Impostor syndrome, burnout, and rejection are common in academia. Often, though, students and early career researchers can feel like they are the only ones who struggle. Experiencing obstacles can be particularly isolating if scholars are embedded in a culture that only highlights successes and not failures. It is easy to build a false impression that others are more capable because their careers appear to have proceeded without setbacks. Academic bios and CVs often trace neat, linear trajectories. The role of random chance and structural inequalities placing scholars at the right place and time, with the right people, hides behind lists of accolades, publications, and academic appointments. The consequences of this biased portrayal range anywhere from attrition to poor mental health.
What if the academy was not so intent on displaying only the highlight reel, but sometimes offered glimpses of the raw behind-the-scenes? The SPSP Student Committee was inspired by the "Growing up in Science" project, which publishes the unofficial bios of scientists. These are the "messy" versions of someone's career path and include biographical elements. The committee reached out to psychological scholars and asked them to share their “unofficial bio” and many graciously responded with their stories. As you will see, their “unofficial” narratives reveal that, among successes, awards, publications, and academic appointments, there is a lot of happenstance, exploration, unearned privilege, trial-and-error, rejection, failure, and emotional struggle.
The Student Committee encourages you to browse through these bios and find inspiration in them. However, this project is not just a display of unofficial stories. It is a call to action to psychology departments, programs, and individual faculty. The stories that we tell have an impact. Gently ask yourself when you are introducing speakers in colloquiums or other events attended by students, what is the message you want to convey? Establishing the speaker’s expertise and credibility can certainly be one goal. Honoring the speaker by highlighting their accomplishments can be another. But also consider each introduction as an opportunity to foster a healthier culture in academia and to inspire others to do the same. Ask speakers if they would feel comfortable sharing unofficial aspects of their bio showcasing obstacles, failures, and rejections, particularly if they are tenured and well-established.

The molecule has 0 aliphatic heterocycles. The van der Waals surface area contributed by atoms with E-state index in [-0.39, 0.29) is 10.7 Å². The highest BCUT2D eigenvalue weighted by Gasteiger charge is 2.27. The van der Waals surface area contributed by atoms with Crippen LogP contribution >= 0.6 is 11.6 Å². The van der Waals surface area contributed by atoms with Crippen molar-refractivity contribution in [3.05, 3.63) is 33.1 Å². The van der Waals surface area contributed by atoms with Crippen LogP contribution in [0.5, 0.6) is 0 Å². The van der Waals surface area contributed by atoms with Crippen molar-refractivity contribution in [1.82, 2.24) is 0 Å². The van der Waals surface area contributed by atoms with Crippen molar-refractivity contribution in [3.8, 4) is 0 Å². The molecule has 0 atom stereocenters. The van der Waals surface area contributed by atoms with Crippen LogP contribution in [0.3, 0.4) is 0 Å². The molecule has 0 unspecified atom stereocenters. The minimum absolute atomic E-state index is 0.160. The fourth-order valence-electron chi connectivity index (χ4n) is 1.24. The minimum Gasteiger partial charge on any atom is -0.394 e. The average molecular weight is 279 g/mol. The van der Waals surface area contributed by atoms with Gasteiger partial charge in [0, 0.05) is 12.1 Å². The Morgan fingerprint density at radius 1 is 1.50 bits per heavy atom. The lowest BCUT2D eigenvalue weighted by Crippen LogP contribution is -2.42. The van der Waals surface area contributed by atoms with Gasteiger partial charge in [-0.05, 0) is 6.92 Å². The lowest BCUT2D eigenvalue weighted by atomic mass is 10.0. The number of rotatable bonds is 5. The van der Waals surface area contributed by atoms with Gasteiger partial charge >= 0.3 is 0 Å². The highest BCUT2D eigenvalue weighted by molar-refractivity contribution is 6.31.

Consider also leading by example. You can share elements of your unofficial bio when you are invited to speak somewhere, display it on your website, or list rejections on your CV. Acknowledging areas in which you have benefited from unearned privilege is also important. Your courage might lead to structural change or mean the difference between whether or not a bright undergraduate student decides to pursue a Ph.D. or a graduate student chooses to complete theirs.
Let’s honor not just each other’s academic legacies, but our trials as well. At the very least, this approach makes us all seem more human. At best, it lessens the burden of the challenges we all experience, inspires us to persevere and advocate for change, and builds a sense of connection among us.